by the A’s. As a result, the actual Big Data analysis involved simply
gathering information on a player’s on-base percentage and then
developing a strategy to exploit the arbitrage opportunity.
Predicting simple systems: Beyond real-time information that is
immediately useful, with the advances in data and modeling, analysts
have developed more sophisticated models and have used more extensive
data sets to predict the future of simple systems—usually the buying
or voting behavior of individuals with a simple choice to purchase a
product or vote for a candidate. In the classic cases, a data scientist will
optimize the presentation of a webpage or promotion to better target an
individual’s taste based on a wide range of factors. In addition to using
large data sets to predict simple models, in this approach, the cost of
any mistake is small—the incremental reduction in the likelihood of
purchasing a product or any one individual voting for a candidate. As
a result, data analysts can usually rely on mere correlation as a driver of
a decision rather than consider whether one variable caused another.
In the above cases, the analytic competition to create more
sophisticated models and more data has the potential to produce
better outcomes. These cases also often serve as the case studies
highlighting the power of Big Data. That said, while the success
stories often emphasize the accuracy of these new approaches, they
rarely highlight the incremental cost of adding more data into the
analysis, nor the risk management and IT costs associated with
obtaining and analyzing this data.
The Downside to Analytic Competition:
Predicting and Explaining Complex Systems
The problem with analytical competition occurs when analysts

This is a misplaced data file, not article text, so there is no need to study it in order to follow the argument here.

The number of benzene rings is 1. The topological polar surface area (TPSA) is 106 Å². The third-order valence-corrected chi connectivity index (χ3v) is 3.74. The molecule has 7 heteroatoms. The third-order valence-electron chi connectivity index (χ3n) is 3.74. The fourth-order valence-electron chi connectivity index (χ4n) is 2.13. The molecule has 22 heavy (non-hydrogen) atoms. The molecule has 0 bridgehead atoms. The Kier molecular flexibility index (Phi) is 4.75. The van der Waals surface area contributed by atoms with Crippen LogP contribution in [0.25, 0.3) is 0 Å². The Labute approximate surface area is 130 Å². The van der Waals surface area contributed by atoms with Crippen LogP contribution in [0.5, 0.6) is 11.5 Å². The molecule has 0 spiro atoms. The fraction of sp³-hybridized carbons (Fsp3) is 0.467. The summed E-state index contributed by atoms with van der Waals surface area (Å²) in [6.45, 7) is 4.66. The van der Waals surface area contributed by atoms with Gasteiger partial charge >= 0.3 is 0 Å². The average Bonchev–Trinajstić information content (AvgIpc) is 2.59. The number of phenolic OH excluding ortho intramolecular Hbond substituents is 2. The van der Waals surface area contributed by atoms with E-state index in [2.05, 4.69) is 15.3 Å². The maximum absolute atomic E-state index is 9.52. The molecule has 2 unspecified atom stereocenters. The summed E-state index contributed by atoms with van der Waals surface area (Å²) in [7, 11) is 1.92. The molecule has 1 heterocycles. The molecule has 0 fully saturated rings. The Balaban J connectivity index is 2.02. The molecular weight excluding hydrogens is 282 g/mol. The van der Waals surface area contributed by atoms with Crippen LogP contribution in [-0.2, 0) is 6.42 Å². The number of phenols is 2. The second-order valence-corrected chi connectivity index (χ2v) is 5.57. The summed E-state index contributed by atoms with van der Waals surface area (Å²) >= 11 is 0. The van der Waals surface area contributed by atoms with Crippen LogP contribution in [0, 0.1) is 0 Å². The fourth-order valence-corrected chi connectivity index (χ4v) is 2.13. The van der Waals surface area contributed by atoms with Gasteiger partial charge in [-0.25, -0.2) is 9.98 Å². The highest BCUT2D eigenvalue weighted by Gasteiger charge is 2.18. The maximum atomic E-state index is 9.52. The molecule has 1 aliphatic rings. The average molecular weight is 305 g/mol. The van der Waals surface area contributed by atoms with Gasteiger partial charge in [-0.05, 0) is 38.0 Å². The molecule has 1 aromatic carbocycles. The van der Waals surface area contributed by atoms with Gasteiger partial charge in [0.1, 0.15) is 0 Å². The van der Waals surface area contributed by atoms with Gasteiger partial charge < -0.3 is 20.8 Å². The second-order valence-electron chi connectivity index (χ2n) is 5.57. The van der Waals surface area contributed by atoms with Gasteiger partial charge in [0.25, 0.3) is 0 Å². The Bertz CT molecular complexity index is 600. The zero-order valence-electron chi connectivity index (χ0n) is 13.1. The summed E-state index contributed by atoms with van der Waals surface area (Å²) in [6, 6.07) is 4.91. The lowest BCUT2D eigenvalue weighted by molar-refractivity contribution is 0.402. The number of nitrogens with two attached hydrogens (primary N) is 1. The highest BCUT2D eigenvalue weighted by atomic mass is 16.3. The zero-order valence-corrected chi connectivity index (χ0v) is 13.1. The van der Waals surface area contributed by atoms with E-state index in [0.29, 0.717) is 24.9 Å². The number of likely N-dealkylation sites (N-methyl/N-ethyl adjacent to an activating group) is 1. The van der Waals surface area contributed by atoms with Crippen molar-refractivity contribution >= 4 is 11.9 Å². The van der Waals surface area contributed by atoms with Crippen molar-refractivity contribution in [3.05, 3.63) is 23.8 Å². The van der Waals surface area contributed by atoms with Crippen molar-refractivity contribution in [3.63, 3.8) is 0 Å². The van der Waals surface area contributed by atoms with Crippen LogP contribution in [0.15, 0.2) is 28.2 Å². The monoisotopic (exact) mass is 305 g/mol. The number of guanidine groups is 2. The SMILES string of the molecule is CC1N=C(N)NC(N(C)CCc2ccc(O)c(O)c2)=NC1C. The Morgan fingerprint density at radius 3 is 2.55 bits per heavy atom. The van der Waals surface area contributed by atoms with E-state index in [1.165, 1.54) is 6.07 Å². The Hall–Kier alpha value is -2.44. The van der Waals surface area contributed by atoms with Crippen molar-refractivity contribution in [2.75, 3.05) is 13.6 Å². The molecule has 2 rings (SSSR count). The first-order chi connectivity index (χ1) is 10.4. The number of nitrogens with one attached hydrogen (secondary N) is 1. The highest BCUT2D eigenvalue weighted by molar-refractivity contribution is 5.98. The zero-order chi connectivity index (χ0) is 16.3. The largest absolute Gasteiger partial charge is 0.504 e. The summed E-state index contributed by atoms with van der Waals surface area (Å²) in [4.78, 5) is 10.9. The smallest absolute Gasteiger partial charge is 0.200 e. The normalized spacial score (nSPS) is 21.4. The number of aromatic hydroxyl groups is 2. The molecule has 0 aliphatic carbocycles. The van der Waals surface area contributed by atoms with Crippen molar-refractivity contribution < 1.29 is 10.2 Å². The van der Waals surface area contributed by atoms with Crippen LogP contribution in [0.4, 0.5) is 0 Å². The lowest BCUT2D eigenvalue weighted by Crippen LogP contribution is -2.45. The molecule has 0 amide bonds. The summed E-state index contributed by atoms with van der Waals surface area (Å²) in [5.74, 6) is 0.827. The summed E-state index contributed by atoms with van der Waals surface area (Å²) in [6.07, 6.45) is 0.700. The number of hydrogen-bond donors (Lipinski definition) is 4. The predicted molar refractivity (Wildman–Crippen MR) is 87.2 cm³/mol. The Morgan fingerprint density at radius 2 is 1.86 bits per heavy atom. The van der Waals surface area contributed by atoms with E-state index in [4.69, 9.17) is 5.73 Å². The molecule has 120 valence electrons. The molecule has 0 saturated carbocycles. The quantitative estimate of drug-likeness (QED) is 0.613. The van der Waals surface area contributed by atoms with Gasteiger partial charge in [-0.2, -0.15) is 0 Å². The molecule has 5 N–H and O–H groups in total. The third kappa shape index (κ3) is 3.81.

attempt to predict the future or explain the result of a complex
system that goes well beyond simple systems or valuable real-time
information. These complex systems could include the economy,
stock prices, housing prices, and health care costs in a rapidly
changing insurance environment.
In these cases, additional information and computing power
has the potential to improve strategic decision-making, but the
process is not consistent and will likely need to include combining
technical skill with many qualitative considerations. This inherent
subjectivity in how to conduct an analysis allows individuals to
develop conclusions using large data sets and computing power
that benefit their preferred narrative—and improve their career
prospects. These narratives could include stories that take credit or
ascribe blame to past decisions, highlight preferred future strategies,
or emphasize an intellectually appealing modeling technique. No
matter the rationale, the internal competition among individuals to
differentiate themselves often leads to biased analysis that accom-plishes little to improve an organization’s decision-making process.
Companies have been able to better segment customers with website views and
promotional coupons; baseball players are more accurately valued; and voters are more
effectively targeted. The power of data is seemingly limitless.